Restricted cortical and amygdaloid removal of vesicular glutamate transporter 2 in preadolescent mice impacts dopaminergic activity and neuronal circuitry of higher brain function
2009 (English)In: Journal of Neuroscience, ISSN 0270-6474, E-ISSN 1529-2401, Vol. 29, no 7, 2238-2251 p.Article in journal (Refereed) Published
A major challenge in neuroscience is to resolve the connection between gene functionality, neuronal circuits, and behavior. Most, if not all, neuronal circuits of the adult brain contain a glutamatergic component, the nature of which has been difficult to assess because of the vast cellular abundance of glutamate. In this study, we wanted to determine the role of a restricted subpopulation of glutamatergic neurons within the forebrain, the Vglut2-expressing neurons, in neuronal circuitry of higher brain function. Vglut2 expression was selectively deleted in the cortex, hippocampus, and amygdala of preadolescent mice, which resulted in increased locomotor activity, altered social dominance and risk assessment, decreased sensorimotor gating, and impaired long-term spatial memory. Presynaptic VGLUT2-positive terminals were lost in the cortex, striatum, nucleus accumbens, and hippocampus, and a downstream effect on dopamine binding site availability in the striatum was evident. A connection between the induced late-onset, chronic reduction of glutamatergic neurotransmission and dopamine signaling within the circuitry was further substantiated by a partial attenuation of the deficits in sensorimotor gating by the dopamine-stabilizing antipsychotic drug aripiprazole and an increased sensitivity to amphetamine. Somewhat surprisingly, given the restricted expression of Vglut2 in regions responsible for higher brain function, our analyses show that VGLUT2-mediated neurotransmission is required for certain aspects of cognitive, emotional, and social behavior. The present study provides support for the existence of a neurocircuitry that connects changes in VGLUT2-mediated neurotransmission to alterations in the dopaminergic system with schizophrenia-like behavioral deficits as a major outcome.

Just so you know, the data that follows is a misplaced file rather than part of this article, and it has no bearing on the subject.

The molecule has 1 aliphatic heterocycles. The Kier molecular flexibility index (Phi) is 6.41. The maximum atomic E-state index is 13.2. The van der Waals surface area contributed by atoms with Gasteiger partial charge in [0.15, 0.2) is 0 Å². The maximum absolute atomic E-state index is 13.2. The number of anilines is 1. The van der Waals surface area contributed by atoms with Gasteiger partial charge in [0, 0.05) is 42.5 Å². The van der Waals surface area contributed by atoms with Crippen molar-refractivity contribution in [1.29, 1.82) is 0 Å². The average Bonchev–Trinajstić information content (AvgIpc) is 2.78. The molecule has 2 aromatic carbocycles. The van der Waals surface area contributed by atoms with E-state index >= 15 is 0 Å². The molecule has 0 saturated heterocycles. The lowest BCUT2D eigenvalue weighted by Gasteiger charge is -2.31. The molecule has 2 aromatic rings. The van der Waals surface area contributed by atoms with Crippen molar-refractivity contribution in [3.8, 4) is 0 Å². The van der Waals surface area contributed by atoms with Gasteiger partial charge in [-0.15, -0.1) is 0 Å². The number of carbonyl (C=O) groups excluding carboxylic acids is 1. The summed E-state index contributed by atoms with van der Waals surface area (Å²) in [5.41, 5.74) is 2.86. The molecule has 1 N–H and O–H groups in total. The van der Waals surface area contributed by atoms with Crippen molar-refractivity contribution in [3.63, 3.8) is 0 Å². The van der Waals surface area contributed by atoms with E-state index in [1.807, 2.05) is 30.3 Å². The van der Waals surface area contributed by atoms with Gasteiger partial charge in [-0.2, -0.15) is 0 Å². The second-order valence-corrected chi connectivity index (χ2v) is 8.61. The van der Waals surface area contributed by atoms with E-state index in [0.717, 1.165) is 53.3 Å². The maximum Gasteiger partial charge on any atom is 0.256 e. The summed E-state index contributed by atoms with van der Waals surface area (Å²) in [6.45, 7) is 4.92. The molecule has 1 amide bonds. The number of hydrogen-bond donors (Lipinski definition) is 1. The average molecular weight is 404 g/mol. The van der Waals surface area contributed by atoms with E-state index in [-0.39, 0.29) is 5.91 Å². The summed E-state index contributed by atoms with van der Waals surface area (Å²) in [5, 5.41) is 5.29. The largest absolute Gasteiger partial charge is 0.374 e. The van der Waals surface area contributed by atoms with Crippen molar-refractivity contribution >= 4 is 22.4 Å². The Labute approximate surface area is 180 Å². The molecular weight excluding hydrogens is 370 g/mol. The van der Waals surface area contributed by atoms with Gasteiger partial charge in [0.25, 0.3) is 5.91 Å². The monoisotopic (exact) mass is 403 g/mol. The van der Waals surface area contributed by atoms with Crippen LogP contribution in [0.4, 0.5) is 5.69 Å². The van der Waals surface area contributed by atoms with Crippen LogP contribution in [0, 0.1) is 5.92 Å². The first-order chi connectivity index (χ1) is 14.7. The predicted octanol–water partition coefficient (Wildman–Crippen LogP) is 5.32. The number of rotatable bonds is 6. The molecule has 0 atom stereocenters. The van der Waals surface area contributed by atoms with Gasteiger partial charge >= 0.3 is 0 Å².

Place, publisher, year, edition, pages
2009. Vol. 29, no 7, 2238-2251 p.
neuronal network, physiology, CNS, transmitter, behavior, schizophrenia
Pharmaceutical Sciences Medical and Health Sciences Neurosciences
IdentifiersURN: urn:nbn:se:uu:diva-102149DOI: 10.1523/JNEUROSCI.5851-08.2009ISI: 000263558900028PubMedID: 19228977OAI: oai:DiVA.org:uu-102149DiVA: diva2:214466